Sir, - Messrs Nicholson and Pratt (D&S letters, Nov 16), while indulging in petty insults unworthy of serious debaters (my views do not "distort" the truth but simply express a different opinion and as a student of international politics for over 40 years I need no lessons about the Taliban from anyone) carefully avoid answering my main argument against the war on Afghanistan - namely that its aims are all illegal.

However, I am willing to be persuaded that bombing that country, overthrowing its government and capturing or assassinating Osama bin Laden are all perfectly legal actions, so if Messrs Nicholson and Pratt wish to tell me which national or international laws allow the action I will be happy to modify my opinions. If the action is legal then presumably they must agree with the following argument.

When Britain refused a request to extradite General Pinochet to Spain for trial for the murder of Spanish nationals in Chile, Spain would have been within its rights to bomb Britain until he was handed over or killed.

Pinochet was responsible for planning and authorising the torture, imprisonment, murder or disappearance of tens of thousands of people whose only crime was their support for the democratically-elected government of Chile which he overthrew with CIA support. By any definition he is a terrorist.

A leading British journalist recently published a powerfully-argued case for the indictment of Henry Kissinger as a war criminal for his illegal bombing of Cambodia and other actions he took as Secretary of State in the Nixon administration in the 1970s.

The bombing of Cambodia destroyed a broad-based moderate coalition government allowing the Khmer Rouge to sieze power and kill millions of people. If Cambodia demanded his arrest and trial by the international war crimes tribunal would America agree? I think we know the answer.

What Messrs Nicholson and Pratt don't understand are the first two rules of international politics, followed, with a few honourable exceptions, by every nation on the planet: in any situation tell the truth or lie depending on which brings you most advantage and always base your foreign policy, not on morality or justice, but on short term self-interest.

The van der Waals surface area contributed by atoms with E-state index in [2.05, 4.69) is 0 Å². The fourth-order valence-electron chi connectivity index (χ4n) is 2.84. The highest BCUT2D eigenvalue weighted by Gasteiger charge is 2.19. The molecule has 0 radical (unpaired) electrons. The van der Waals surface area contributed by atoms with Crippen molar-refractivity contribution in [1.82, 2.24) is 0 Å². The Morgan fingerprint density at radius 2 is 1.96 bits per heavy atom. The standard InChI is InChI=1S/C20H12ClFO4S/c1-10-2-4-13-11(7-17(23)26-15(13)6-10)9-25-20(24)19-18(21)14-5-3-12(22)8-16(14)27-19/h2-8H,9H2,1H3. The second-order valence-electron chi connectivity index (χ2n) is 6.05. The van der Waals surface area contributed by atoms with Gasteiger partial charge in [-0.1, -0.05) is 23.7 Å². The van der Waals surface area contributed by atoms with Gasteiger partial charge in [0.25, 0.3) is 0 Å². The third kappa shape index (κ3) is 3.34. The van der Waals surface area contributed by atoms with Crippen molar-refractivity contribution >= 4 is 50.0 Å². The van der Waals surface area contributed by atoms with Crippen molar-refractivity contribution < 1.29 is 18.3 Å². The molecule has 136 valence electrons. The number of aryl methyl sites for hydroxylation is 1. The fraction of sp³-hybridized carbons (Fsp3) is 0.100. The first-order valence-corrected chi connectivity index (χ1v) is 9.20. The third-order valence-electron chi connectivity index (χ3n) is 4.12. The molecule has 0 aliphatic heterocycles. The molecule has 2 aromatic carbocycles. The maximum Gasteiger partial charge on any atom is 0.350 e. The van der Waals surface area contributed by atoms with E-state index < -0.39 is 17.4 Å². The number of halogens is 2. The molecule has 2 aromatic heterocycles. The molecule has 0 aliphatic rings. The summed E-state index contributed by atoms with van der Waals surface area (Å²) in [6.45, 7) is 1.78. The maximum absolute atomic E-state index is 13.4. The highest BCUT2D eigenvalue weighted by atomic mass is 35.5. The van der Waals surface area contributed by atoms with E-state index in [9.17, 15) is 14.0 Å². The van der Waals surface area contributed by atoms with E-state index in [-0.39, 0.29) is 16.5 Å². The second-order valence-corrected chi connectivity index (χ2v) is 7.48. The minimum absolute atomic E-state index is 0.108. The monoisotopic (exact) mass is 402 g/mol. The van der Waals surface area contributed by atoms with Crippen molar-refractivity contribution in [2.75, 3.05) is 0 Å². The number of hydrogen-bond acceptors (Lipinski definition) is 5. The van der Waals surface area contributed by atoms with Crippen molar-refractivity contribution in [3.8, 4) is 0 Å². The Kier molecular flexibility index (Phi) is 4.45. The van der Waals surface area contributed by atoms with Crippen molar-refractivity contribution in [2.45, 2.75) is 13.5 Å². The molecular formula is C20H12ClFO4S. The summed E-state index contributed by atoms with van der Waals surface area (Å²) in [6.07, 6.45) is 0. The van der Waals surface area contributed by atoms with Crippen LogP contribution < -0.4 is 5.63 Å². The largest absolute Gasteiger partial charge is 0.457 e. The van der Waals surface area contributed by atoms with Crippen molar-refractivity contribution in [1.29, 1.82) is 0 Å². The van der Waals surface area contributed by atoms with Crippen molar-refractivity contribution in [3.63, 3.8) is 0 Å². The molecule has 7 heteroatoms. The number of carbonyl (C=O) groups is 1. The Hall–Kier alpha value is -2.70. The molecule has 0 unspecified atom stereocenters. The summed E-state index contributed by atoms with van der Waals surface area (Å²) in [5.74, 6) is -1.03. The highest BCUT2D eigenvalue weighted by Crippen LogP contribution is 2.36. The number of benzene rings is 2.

This philosophy explains why America was happy to arm the Taliban, thereby helping them to seize power, despite their well known extreme interpretation of Islam and why, when people like me were campaigning in the 1970s against the tyranny of Saddam Hussain, America, Britain and other countries were happily selling Iraq all the weapons it wanted as well as chemical, biological and nuclear technology.


Park House,


Scrap eyesore

Sir, - I refer to the report concerning the Harmby scrapyard proposals (D&S, Nov 16).

This eyesore has been getting worse and is a disgrace for the approach to a dales town.

Until the local councillors decide what they would like to do with this site, can I suggest that the scrap level be reduced below the wall level - as it used to be, so reducing the eyesore level!

I would also like to suggest to the council members, that this should be used for the benefit of local people's leisure use. Would the councillors concerned come to visit the Quarry moor site in Ripon, to see what can be done in such a small area, to great effect? Also, what about using the site for tree planting?


Princess Avenue,


Post-cancer care

Sir, - I have the highest regard for everyone involved in my cancer care, for their compassion and skill, and am so grateful to them that I am still here. However I find it disgraceful that the Minister of Health, Alan Milburn should be content that treatment for lymphoedema which develops in one in three women after breast cancer treatment should "mainly be in the charitable sector".

This government seems to find money for the Dome or the Afghan war, why can't they find it for specific needs within the NHS? Being diagnosed with cancer is so devastating that you draw on all your reserves to deal with both it and its treatment, you get used to nurses apologising for in my case, a long wait for a chemotherapy treatment because all the drip stands were in use or because the overworked linear accelerator giving radiotherapy had broken down again.

I have never heard a cancer patient have anything other than admiration and sympathy for the staff trying to maintain a service under such difficult conditions. They can also tell you exactly where there is a lack of funding. This is the 21st century and I strongly believe that NHS cancer treatment should be state of the art at every point of delivery, we deserve nothing less.


West End,

Hutton Rudby